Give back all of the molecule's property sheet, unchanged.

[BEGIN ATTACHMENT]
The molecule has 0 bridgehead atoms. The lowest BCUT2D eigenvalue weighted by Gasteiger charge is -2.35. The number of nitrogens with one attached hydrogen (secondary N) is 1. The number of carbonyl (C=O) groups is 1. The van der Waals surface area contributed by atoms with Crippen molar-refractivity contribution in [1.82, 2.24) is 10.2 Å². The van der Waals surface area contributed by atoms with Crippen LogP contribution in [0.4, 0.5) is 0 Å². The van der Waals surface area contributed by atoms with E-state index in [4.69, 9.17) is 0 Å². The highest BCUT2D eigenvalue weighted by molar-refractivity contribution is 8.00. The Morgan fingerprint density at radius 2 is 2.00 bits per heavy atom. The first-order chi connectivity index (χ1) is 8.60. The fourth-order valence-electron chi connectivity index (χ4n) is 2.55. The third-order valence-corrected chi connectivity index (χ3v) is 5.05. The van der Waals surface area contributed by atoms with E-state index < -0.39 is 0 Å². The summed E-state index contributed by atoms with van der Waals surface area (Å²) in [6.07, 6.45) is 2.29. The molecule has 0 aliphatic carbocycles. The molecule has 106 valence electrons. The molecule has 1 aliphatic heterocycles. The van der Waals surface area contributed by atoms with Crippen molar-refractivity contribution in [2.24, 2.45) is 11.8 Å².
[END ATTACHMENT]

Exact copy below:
The molecule has 0 bridgehead atoms. The lowest BCUT2D eigenvalue weighted by Gasteiger charge is -2.35. The number of nitrogens with one attached hydrogen (secondary N) is 1. The number of carbonyl (C=O) groups is 1. The van der Waals surface area contributed by atoms with Crippen molar-refractivity contribution in [1.82, 2.24) is 10.2 Å². The van der Waals surface area contributed by atoms with Crippen LogP contribution in [0.4, 0.5) is 0 Å². The van der Waals surface area contributed by atoms with E-state index in [4.69, 9.17) is 0 Å². The highest BCUT2D eigenvalue weighted by molar-refractivity contribution is 8.00. The Morgan fingerprint density at radius 2 is 2.00 bits per heavy atom. The first-order chi connectivity index (χ1) is 8.60. The fourth-order valence-electron chi connectivity index (χ4n) is 2.55. The third-order valence-corrected chi connectivity index (χ3v) is 5.05. The van der Waals surface area contributed by atoms with E-state index < -0.39 is 0 Å². The summed E-state index contributed by atoms with van der Waals surface area (Å²) in [6.07, 6.45) is 2.29. The molecule has 0 aliphatic carbocycles. The molecule has 106 valence electrons. The molecule has 1 aliphatic heterocycles. The van der Waals surface area contributed by atoms with Crippen molar-refractivity contribution in [2.24, 2.45) is 11.8 Å².